Chayote is one of two sub-tropical perennial squashes that I wish I could grow here. The other one is Malabar squash, a.k.a. Fig Leaf squash, Chilacayote, Shark Fin Melon, and many other names. It too is a rampant vine, which can cover a large trellis - or a small tree. (You are most likely to find good photos of the vines if you search "shark fin melon".) The young squashes are good in soups; the mature squash have incredibly long storage life. I have one sitting on a shelf that was given to me at a swap in February 2020, and it still shows no sign of spoilage. Great Lakes Staple Seeds sells Malabar gourd, listed as "Pastella".

Hopefully someone will find these squashes interesting enough to try, and post photos in the future. :fl
 

baymule

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Do rabbits eat the chayote vines? I have a garden fence where I could plant some and the sheep couldn't get to them, but rabbits can. What about using a grocery store chayote for seed?
 

Artichoke Lover

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Chayote squash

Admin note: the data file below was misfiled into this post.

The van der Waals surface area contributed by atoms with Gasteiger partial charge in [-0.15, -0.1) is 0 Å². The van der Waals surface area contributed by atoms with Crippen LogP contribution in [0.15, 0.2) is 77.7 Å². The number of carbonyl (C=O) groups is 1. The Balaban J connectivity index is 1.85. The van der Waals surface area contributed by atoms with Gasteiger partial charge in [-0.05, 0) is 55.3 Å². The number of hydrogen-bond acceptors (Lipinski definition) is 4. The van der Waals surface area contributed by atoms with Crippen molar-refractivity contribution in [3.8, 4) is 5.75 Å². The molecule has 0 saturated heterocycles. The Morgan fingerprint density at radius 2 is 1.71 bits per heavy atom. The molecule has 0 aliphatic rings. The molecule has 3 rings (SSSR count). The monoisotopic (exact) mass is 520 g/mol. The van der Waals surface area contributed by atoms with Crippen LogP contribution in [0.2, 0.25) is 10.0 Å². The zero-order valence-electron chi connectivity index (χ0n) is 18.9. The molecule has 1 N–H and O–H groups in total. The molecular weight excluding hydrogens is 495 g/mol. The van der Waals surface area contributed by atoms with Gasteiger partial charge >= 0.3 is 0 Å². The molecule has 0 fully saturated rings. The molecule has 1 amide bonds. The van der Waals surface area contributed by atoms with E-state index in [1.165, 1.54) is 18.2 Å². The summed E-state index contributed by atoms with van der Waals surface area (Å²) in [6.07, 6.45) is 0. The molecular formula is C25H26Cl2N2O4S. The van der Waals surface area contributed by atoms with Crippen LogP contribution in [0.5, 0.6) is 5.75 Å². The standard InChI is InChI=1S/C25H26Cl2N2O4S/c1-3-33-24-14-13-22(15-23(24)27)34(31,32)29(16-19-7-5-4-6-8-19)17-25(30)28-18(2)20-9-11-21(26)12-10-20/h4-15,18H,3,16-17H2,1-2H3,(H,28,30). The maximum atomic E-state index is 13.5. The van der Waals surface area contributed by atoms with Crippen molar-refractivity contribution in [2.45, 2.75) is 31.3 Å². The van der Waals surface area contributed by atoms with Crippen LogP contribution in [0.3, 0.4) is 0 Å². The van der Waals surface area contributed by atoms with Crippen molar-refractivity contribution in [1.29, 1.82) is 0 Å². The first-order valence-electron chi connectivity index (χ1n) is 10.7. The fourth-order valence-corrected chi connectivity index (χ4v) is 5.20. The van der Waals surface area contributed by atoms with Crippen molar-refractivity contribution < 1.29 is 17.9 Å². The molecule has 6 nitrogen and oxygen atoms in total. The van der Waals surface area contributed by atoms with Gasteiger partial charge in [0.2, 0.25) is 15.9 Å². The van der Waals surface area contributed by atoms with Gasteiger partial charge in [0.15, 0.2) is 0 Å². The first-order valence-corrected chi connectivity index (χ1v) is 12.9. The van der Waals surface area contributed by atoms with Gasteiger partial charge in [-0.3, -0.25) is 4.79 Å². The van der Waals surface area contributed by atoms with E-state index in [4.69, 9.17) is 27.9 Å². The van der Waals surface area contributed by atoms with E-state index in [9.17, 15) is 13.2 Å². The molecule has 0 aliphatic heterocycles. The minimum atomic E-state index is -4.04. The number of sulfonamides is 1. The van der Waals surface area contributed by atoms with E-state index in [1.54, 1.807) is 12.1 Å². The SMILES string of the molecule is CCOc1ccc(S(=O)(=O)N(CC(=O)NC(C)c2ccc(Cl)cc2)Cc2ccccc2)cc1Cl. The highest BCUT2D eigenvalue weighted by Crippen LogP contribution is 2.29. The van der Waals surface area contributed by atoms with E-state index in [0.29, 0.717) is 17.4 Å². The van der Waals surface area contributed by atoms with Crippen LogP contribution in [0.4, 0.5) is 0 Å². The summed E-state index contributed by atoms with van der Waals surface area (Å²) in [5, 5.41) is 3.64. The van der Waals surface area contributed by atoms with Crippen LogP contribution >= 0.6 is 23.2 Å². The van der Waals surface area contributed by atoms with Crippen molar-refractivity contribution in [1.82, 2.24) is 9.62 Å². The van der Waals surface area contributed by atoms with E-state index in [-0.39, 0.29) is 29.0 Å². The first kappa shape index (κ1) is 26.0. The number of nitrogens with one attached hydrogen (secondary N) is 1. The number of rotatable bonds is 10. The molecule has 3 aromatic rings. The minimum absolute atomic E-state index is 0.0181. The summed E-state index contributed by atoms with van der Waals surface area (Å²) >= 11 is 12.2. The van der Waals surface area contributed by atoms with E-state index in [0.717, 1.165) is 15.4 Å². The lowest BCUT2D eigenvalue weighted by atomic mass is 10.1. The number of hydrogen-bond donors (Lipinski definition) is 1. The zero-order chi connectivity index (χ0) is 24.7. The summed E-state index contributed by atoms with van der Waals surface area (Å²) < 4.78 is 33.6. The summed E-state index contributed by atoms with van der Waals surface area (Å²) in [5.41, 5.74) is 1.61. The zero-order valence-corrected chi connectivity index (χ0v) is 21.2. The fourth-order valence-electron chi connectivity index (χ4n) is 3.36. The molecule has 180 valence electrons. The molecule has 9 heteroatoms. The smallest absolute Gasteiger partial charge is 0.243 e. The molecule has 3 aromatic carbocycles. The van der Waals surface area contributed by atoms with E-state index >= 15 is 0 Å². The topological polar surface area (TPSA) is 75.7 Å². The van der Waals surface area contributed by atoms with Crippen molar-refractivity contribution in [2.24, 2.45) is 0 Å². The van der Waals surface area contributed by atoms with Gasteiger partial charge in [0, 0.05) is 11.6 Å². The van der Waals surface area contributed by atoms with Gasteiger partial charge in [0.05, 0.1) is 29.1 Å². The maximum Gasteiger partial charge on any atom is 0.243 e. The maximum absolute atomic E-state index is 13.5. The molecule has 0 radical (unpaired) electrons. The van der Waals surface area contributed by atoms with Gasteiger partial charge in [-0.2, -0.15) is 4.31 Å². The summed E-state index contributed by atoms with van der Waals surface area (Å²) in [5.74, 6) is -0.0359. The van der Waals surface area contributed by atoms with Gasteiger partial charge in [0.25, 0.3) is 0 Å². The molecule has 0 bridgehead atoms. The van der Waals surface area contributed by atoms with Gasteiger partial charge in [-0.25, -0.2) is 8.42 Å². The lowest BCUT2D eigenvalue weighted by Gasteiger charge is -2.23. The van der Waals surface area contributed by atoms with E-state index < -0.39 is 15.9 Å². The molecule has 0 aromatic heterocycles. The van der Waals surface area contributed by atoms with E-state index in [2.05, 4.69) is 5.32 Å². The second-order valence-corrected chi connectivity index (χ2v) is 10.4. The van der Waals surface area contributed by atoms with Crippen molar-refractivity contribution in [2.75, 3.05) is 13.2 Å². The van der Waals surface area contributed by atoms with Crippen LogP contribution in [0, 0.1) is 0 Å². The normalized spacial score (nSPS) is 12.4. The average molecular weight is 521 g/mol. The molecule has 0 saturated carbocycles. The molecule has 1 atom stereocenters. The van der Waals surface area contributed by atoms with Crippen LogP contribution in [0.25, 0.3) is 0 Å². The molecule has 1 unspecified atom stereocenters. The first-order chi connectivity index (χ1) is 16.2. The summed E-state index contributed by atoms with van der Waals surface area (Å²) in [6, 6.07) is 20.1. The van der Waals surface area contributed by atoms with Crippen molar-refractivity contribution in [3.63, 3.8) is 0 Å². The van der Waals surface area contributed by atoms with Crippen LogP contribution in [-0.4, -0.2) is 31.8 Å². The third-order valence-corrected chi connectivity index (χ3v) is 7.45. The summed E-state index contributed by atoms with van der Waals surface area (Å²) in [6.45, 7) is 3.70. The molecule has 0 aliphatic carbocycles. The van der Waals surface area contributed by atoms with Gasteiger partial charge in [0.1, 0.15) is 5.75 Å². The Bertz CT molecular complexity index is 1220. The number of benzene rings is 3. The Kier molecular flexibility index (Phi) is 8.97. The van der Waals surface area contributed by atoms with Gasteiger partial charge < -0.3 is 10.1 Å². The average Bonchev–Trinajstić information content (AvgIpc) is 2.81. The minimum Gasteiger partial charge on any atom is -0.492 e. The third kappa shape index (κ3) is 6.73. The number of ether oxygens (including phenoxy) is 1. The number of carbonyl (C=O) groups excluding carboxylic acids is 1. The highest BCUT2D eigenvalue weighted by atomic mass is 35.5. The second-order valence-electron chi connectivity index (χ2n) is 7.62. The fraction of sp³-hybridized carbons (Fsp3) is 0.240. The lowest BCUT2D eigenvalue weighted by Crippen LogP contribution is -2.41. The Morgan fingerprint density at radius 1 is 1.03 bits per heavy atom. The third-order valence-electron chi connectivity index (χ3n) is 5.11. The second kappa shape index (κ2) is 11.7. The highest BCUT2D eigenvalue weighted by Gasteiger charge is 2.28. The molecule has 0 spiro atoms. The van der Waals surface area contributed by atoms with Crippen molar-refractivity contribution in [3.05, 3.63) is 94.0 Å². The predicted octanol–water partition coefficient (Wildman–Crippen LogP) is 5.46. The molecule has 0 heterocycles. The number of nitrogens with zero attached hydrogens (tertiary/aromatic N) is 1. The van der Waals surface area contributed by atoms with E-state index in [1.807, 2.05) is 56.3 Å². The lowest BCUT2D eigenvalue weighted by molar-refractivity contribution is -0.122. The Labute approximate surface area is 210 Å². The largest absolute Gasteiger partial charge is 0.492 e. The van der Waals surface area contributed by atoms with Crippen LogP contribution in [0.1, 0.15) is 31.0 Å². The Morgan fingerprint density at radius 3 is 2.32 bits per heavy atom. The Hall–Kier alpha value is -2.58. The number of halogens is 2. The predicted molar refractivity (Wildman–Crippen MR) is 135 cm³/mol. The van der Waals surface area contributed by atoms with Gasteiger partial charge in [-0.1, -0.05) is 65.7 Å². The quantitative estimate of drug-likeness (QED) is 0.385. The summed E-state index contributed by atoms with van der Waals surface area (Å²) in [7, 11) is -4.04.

I definitely want to try growing those. The problem would be convincing the rest of the family it’s edible:gig
It would interesting to see what it does with a 180 day growing season.
My only problem might be finding seeds since it seems unheard of here including in stores. I might have ask around at a few of the Mexican grocery stores around here.
 

ninnymary

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My grandmother grew chayote but it was the smooth skin kind. Vines get super long.

One of my parents brings me some but it is the spiney kind. Her mom grows the smooth one and they started my parent's plant from one of those smooth seeds. Weird, you would think it would be a smooth one.

Zeed, I have to disagree with you. Those spines are not soft. They are so prickly you can't hold them with just your hand to peel and chop them. I have to cover them with a dish towel.